Cumulatively, since 1999, drug overdoses have killed approximately 1 million Americans.1 That number exceeds the number of U.S. service members who have died in battle in all wars fought by the United States.* Even worse is that the United States has never experienced the level of drug overdose fatalities seen right now. In just the 12 months between June 2020 and May 2021, more than 100,000 Americans died from drug overdose—more than twice the number of U.S. traffic fatalities or gun-violence deaths during that
period. Some two-thirds of these deaths—about 170 fatalities each day, primarily among those ages 18 to 45— involved synthetic opioids. The primary driver of the opioid epidemic today is illicit fentanyl, a synthetic opioid that is up to 50 times more potent than heroin.2
Drug overdose deaths do more than cause tragic and unnecessary deaths. They also harm the national economy. In 2018, according to the White House Council of Economic Advisers, the cost of overdose fatalities was $696 billion, despite being roughly two-thirds of annual overdose deaths today. It is therefore reasonable to estimate that drug overdoses are now costing the United States approximately $1 trillion annually.
These alarming statistics are more than just numbers on a page; they represent devastating losses to families and communities, including personal losses to members of this very Commission. Whether measured in lives or in dollars, the United States’ drug overdose epidemic should shock everyone. It is unacceptable.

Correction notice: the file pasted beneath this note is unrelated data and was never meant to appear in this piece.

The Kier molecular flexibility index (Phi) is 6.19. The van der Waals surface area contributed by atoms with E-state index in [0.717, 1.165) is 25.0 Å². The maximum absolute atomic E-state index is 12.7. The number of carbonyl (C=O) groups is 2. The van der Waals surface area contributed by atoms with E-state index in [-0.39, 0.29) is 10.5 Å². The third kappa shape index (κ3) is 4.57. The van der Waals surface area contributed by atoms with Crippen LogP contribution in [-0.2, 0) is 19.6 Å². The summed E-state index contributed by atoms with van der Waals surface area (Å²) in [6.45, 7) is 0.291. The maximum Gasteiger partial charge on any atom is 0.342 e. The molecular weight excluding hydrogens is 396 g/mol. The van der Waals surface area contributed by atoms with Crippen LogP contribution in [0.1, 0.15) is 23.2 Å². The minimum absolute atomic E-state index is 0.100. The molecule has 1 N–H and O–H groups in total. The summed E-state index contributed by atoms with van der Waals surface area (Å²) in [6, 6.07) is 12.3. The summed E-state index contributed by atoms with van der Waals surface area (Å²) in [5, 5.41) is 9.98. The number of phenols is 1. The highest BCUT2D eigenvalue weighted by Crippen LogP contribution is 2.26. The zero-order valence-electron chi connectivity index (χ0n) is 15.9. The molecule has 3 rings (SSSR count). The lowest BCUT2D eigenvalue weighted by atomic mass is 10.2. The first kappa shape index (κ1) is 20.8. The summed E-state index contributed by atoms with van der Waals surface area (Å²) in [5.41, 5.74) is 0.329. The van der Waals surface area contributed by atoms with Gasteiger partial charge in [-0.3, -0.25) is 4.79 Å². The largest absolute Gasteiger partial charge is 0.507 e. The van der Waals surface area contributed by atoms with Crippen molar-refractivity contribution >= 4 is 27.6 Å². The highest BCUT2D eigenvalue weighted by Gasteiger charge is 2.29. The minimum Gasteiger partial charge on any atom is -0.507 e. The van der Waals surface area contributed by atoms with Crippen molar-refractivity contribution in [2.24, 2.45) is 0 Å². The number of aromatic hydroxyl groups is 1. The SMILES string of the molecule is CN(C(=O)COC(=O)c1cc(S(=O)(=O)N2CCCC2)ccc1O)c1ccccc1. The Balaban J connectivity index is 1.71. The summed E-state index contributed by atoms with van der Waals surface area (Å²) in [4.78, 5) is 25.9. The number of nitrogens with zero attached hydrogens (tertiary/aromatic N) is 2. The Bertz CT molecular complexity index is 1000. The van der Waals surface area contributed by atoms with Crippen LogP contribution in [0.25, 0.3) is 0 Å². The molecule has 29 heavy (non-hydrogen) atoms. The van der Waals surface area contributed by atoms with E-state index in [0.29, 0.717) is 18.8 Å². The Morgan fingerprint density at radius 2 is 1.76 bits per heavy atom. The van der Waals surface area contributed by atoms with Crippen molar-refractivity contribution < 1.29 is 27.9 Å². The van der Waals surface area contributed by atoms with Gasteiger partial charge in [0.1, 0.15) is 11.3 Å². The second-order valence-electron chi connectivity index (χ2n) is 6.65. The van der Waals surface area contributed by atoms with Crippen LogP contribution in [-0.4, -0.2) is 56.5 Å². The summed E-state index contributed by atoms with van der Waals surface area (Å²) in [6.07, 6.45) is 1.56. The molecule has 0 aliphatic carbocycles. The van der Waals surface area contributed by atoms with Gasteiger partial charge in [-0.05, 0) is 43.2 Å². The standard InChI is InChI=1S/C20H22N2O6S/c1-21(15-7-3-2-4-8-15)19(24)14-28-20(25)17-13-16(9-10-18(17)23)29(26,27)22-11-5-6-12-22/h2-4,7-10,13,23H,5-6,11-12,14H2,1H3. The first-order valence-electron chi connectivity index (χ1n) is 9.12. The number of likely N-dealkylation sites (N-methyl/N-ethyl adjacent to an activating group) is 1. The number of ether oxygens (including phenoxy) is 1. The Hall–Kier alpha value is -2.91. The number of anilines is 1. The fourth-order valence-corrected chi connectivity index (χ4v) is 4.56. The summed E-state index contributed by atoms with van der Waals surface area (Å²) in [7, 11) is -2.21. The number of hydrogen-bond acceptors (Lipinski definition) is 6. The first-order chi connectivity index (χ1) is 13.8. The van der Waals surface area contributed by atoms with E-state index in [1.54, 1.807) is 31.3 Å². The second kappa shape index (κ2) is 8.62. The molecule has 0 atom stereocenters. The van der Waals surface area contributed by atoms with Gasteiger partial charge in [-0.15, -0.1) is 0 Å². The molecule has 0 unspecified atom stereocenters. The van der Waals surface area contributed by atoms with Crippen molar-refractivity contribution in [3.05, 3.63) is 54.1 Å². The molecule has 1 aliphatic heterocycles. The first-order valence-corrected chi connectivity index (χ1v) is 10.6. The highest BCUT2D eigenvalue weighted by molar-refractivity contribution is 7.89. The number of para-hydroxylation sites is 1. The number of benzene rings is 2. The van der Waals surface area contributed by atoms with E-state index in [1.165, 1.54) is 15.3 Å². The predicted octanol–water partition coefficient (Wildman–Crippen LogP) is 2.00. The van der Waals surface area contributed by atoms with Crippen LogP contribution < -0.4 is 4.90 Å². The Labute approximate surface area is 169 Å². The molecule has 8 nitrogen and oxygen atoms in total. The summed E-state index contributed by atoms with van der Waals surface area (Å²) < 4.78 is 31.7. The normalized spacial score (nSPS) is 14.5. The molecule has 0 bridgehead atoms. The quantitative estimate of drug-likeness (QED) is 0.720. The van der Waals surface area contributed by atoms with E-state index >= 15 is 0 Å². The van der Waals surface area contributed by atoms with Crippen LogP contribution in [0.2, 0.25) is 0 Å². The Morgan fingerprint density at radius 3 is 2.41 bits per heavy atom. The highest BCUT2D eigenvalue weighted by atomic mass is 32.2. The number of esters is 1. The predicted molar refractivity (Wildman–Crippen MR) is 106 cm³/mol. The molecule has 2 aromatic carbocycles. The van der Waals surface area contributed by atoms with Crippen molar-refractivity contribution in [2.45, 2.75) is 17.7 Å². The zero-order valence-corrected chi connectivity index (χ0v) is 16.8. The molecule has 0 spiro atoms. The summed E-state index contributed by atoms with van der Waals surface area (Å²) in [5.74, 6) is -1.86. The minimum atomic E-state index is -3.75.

Given these fatalities, the Commission finds the trafficking of synthetic drugs into the United States to be not just a public health emergency but a national emergency that threatens both the national security and economic wellbeing of the country. The President declared the illicit drug trade a national emergency in a December 15, 2021, executive order,† extending his predecessor’s declaration that the opioid crisis is a public health emergency. In
terms of loss of life and damage to the economy, illicit synthetic opioids have the effect of a slow-motion weapon of mass destruction in pill form.

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